Back at school, Mari, having only one leg and walking with crutches, falls twice in one day. The first time due to a fight that broke out in the hallway which banged into her and the second because she slipped on a grape in the lunchroom. The school calls in her parents and feels it’s not “safe” for Mari to be in the school and recommends either a wheelchair or a prosthesis, neither of which she wants nor has the school even considered the cost of a wheelchair or prosthesis and how it will impact the family’s finances.
Mari didn’t like her ultimatum of getting a wheelchair or prosthesis, so she leaves the school. She receives a scholarship to go to the same private school that Jase goes to. People in the school pity her, saying how awful it must be that she had cancer. On her first day there, she walks up to him to say hi, and he pretends like he doesn’t know her. She is heartbroken. Jase texts her and begs her not to tell anyone that he had cancer and that no one in the school knows.
This book covers a lot of emotions and familiar feelings. This part of the story speaks to the “privilege” (I don’t know if that’s the right word??) that some cancer survivors have. Some of us don’t have visible scars, baldness, or missing a limb or we are further out from our diagnosis/treatment, so if we don’t want to talk about it, we don’t have to. But others, their scars with cancer are much more visible and they can’t avoid talking about it because people will always ask. Cancer survivorship looks different in everyone. Cancer, regardless of what kind and at what age, complicates your life!
By Alyssa G:
In the prologue, we meet Mari. Mari is an amputee and it begins at Camp Chemo. There we also meet Jase who is her crush. They are in the pool area and it’s slick because the surface is tile. Mari falls and scrapes her knee and she jokingly says that she is falling for Jase. I thought this was funny because I will often say oh no I hope I don’t fall if I ever fall physically or have a crush on someone. They then almost kiss until they are interrupted by the leader of the camp Margaret.
Mari is now at school. We see her at her locker exchanging books carefully, when a fight rolls down the hall and the boys fighting knock her over. Like everything else though, she gets up and keeps moving. She talks about how annoying it can be to be everyone’s “inspiration,” and I have been feeling that lately. One of my college professors and even one of the felllows at the doctor’s office made comments about how strong I am to come to school feeling how I do and inspirational my hard work is. I don’t really have a choice though, so I just power through trying to live my life. Then it transitions to lunch and Mari slips and falls again caused by a grape. She is then called into the principal’s office and they tell her she needs to start using a prosthetic leg or wheelchair for the safety of other. Her mom and dad are not having it with that and tell the principal they are taking Mari out of that school.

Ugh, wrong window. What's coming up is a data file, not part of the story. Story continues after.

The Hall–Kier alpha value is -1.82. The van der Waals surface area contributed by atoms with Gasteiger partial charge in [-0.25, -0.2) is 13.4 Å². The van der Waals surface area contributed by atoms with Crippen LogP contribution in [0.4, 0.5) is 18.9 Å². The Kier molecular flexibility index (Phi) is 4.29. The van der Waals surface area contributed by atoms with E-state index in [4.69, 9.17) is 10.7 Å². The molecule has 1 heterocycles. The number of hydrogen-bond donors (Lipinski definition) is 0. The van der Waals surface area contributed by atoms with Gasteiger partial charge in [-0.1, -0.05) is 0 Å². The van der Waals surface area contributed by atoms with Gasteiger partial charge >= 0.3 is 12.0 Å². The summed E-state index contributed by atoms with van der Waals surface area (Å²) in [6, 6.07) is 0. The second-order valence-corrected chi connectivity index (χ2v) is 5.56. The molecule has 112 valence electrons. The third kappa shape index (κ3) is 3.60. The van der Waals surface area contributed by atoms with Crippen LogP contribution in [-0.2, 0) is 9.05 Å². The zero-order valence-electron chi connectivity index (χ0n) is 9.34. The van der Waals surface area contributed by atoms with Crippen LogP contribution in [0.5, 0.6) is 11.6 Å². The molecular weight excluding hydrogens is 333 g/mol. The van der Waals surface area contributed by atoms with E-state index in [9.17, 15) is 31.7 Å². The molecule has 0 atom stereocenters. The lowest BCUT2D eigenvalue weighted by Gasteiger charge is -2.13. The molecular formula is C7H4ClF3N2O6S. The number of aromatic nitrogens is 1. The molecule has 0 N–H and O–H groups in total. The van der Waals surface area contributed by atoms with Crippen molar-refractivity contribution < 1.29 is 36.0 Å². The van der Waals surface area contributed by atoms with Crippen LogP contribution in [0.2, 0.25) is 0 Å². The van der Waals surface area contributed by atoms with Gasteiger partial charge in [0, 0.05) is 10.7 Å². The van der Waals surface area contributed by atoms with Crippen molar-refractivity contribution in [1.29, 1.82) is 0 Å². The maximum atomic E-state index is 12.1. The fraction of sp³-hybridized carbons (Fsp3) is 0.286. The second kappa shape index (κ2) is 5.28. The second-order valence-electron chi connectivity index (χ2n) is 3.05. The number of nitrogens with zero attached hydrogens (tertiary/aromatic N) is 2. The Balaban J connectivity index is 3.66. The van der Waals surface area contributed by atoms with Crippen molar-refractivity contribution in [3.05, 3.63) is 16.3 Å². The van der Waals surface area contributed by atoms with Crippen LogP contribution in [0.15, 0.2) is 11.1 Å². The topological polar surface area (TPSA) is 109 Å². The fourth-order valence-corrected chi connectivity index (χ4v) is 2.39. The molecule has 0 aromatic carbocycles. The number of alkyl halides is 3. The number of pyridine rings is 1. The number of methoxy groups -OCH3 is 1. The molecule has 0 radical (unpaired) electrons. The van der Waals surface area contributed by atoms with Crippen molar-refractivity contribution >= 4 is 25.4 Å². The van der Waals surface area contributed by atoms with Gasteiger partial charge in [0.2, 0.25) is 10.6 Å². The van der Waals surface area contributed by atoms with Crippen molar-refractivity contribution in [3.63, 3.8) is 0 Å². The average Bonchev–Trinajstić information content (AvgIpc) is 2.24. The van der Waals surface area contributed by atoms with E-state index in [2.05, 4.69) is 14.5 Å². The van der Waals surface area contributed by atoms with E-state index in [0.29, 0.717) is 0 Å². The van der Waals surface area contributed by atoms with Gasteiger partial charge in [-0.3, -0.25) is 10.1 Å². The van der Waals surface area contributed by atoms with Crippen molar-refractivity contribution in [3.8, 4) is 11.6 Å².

Chapter 2 is written from Jase’s point of view. We see him giving a speech about volunteer work he did over the summer. He volunteered at the children’s hospital with Melissa, the child life specialist, to make bags to keep the kids busy during chemo. We find out though that no one knows Jase is a cancer survivor. He wants to keep it that way, but it could be ruined because Mari now goes to school there too. Jase tries to ignore her and his feelings for her, but they all bubble up and he can’t take it. He doesn’t want the past to come back but he doesn’t want to lose a relationship with Mari. It’s hard going to school especially somewhere new and trying to keep the fact that you had cancer a secret. Going to college now I’m still trying to figure it out. It’s hard because you don’t want to be treated differently or get questioned about it.
Chapter 3 is back from Mari’s viewpoint. Jase tries to talk to her at the bus stop, but Mari ignores him. She doesn’t want to deal with him after he ignored her in chemistry class. She then gets home and realizes everyone is at home and waiting to hear about how her first day went at the new school. But, before she gets in the house there is a brochure for a prosthetic company for her in the mail. This infuriates Mari and reminds her that she couldn’t go to her old school anymore because they were requiring her to do something she refused. In the end, we also see that Jase has finally texted her and said that they need to talk. It just infuriates me with the school requiring Mari to change her 504.
Mari reads the message from Jase and can’t believe that no one knows he had cancer. Mari doesn’t really want to hear from Jase now if she has to hide her feelings for him and their friendship so he can keep living without people knowing the truth about him. Then Mari has a conversation with her mom about possibly getting a prosthetic, it’s it is different from the last one she had. Maybe she wants a prosthetic now to try to fit in? I don’t blame her it’s hard to fit in when you are all puffy from steroids and have short hair, let alone only one leg.
Jase is in Chem and can’t get Mari out of his mind. Mari is still ignoring him, thus keeping his secret. However, a guy named Lucas now is thinking about asking Mari out. The whole cancer aspect does freak Lucas out a bit though as it does for most normal people. I think Jase and Mari need to stop being petty and talk to each other privately since they both have feelings for each other. If not, then there will never be a resolve.
Join in next Monday for the comments and discussion on chapters 6-11!
We will talk about a few chapters each Monday until the book is done. If Monday happens to be a holiday, then the post will publish on Tuesday. Once we finish the book, we’ll use one more Monday to talk about general feelings from the book and anything else you’d like to discuss. We’ll also have a video chat book club discussion at the end! Join in, in the comments every week! Also, there will probably be spoilers so read along with us! Excited about the young adult cancer book club? Have any suggestions for future reads? Let us know!